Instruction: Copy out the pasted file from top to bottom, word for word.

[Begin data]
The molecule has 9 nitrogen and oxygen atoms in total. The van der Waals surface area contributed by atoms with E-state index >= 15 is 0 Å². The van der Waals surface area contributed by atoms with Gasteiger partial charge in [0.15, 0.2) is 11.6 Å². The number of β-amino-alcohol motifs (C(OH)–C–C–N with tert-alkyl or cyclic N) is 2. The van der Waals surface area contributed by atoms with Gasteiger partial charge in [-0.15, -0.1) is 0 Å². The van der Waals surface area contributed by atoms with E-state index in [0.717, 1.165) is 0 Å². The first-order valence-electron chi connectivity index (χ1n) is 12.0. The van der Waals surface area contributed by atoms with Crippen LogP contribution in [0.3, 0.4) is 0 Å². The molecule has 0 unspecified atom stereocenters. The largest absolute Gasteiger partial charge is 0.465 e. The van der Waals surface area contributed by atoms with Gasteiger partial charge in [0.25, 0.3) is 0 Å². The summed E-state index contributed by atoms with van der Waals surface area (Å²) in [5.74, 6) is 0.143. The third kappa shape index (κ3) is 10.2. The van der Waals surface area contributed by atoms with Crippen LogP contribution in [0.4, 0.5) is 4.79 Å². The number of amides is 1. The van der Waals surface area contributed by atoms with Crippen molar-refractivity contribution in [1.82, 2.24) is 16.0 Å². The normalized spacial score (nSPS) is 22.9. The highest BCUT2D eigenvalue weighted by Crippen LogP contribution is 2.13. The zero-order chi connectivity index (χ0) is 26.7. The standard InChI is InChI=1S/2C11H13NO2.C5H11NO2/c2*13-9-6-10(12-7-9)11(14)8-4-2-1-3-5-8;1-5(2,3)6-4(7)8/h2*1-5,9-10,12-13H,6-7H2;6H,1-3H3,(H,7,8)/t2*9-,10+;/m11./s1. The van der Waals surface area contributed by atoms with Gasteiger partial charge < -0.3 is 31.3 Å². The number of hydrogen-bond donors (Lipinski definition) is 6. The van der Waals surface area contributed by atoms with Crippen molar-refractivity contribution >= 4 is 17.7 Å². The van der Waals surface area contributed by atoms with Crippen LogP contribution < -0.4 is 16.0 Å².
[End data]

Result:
The molecule has 9 nitrogen and oxygen atoms in total. The van der Waals surface area contributed by atoms with E-state index >= 15 is 0 Å². The van der Waals surface area contributed by atoms with Gasteiger partial charge in [0.15, 0.2) is 11.6 Å². The number of β-amino-alcohol motifs (C(OH)–C–C–N with tert-alkyl or cyclic N) is 2. The van der Waals surface area contributed by atoms with Gasteiger partial charge in [-0.15, -0.1) is 0 Å². The van der Waals surface area contributed by atoms with E-state index in [0.717, 1.165) is 0 Å². The first-order valence-electron chi connectivity index (χ1n) is 12.0. The van der Waals surface area contributed by atoms with Crippen LogP contribution in [0.3, 0.4) is 0 Å². The molecule has 0 unspecified atom stereocenters. The largest absolute Gasteiger partial charge is 0.465 e. The van der Waals surface area contributed by atoms with Gasteiger partial charge in [0.25, 0.3) is 0 Å². The summed E-state index contributed by atoms with van der Waals surface area (Å²) in [5.74, 6) is 0.143. The third kappa shape index (κ3) is 10.2. The van der Waals surface area contributed by atoms with Crippen LogP contribution in [0.4, 0.5) is 4.79 Å². The number of amides is 1. The van der Waals surface area contributed by atoms with Crippen molar-refractivity contribution in [1.82, 2.24) is 16.0 Å². The normalized spacial score (nSPS) is 22.9. The highest BCUT2D eigenvalue weighted by Crippen LogP contribution is 2.13. The zero-order chi connectivity index (χ0) is 26.7. The standard InChI is InChI=1S/2C11H13NO2.C5H11NO2/c2*13-9-6-10(12-7-9)11(14)8-4-2-1-3-5-8;1-5(2,3)6-4(7)8/h2*1-5,9-10,12-13H,6-7H2;6H,1-3H3,(H,7,8)/t2*9-,10+;/m11./s1. The van der Waals surface area contributed by atoms with Gasteiger partial charge < -0.3 is 31.3 Å². The number of hydrogen-bond donors (Lipinski definition) is 6. The van der Waals surface area contributed by atoms with Crippen molar-refractivity contribution >= 4 is 17.7 Å². The van der Waals surface area contributed by atoms with Crippen LogP contribution < -0.4 is 16.0 Å².